Part 2: Identity
Who am I? I am me. I am every tweet, every like, every follow. I am a retweet, I am a hashtag, I am a username. My digital footprint tells my story, and my story is what people know. How I present myself online is just as, and maybe more, important as how I present myself in person. Whether it is a parent, friend, college admissions board, or future employer, people are going to want to know my story.
As we talk about identity, image, and personal brands with students, we must ask them to think about who they are and who they want to be online. Nearly half of the employers and managers surveyed nationwide by CareerBuilder.com in 2013 said they look at social media during the highering process. A number that continues to grow each year. In conversations with students, it’s important to include discussions about the positive impact their image brings to the world, as well as the value they add to the community they are part of. Digital and analog identities are no longer separate entities. The choices our students make online as teens have an impact on the opportunities they are given as adults. Encourage them to be leaders. Encourage them to define themselves and to grow into strong, positive role models and adults. I am me. Model it. Encourage it. Live it.
Sam Fathallah made this video entitled You while in high school. It asks students the question - “Who are you?” - their answers are truly inspiring and refreshingly honest.
- Self-Image & Identity
- Being a Leader
- Digital Footprint & Reputation
In the News:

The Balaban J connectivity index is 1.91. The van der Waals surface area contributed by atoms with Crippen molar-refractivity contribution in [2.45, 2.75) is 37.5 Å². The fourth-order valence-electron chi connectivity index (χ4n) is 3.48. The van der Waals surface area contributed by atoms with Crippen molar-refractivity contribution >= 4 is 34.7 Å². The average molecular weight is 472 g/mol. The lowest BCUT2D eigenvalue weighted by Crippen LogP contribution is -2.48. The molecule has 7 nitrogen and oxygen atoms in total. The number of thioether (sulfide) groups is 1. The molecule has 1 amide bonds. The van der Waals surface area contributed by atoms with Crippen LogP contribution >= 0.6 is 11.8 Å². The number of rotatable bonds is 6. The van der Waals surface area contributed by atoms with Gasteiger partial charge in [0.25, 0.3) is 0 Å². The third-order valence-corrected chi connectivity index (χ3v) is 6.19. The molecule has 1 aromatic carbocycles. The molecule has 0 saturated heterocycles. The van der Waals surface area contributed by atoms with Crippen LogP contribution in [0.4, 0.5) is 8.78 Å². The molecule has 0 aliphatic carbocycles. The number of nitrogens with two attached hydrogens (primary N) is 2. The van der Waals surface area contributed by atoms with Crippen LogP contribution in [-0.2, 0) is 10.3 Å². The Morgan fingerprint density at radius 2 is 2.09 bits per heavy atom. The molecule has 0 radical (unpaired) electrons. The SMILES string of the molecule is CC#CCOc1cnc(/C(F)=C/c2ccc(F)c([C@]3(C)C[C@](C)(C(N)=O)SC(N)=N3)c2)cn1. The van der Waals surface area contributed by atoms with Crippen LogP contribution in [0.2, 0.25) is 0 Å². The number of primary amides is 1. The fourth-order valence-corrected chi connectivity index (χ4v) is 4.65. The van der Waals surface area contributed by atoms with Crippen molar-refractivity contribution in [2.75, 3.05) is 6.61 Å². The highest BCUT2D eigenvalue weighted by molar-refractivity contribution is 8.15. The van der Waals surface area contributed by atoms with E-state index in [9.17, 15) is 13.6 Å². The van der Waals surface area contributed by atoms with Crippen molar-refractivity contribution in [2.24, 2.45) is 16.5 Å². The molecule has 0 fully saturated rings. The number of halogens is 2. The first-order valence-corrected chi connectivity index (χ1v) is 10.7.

- Newton editor fired
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- Nude Snapchat images leaked online
For older kids, try working through this personal branding workbook to help students discover their strengths, passions, and values. Use it to help them define their brand and how they might make an impact. Have students participate in a mock job interview where they use their personal brand to answer questions about who they are in a real-life scenario.
For younger children, try this lesson from Common Sense Media to start talking about leaving a digital trail. Also check out this interview with Kathy Cassidy for the “how” and the “why” of digital footprints in the primary grades.
BrainPop is a great resource for educators, though a lot of their content is paid. Fortunately, they have a free video and lesson around blogging! This challenge asks you to teach your students (geared toward a younger audience) about blogging, and then implement one of their lessons implementing blogs! Consider having students blog about their passion, doing some creative writing, or starting a blog to raise awareness of a special cause!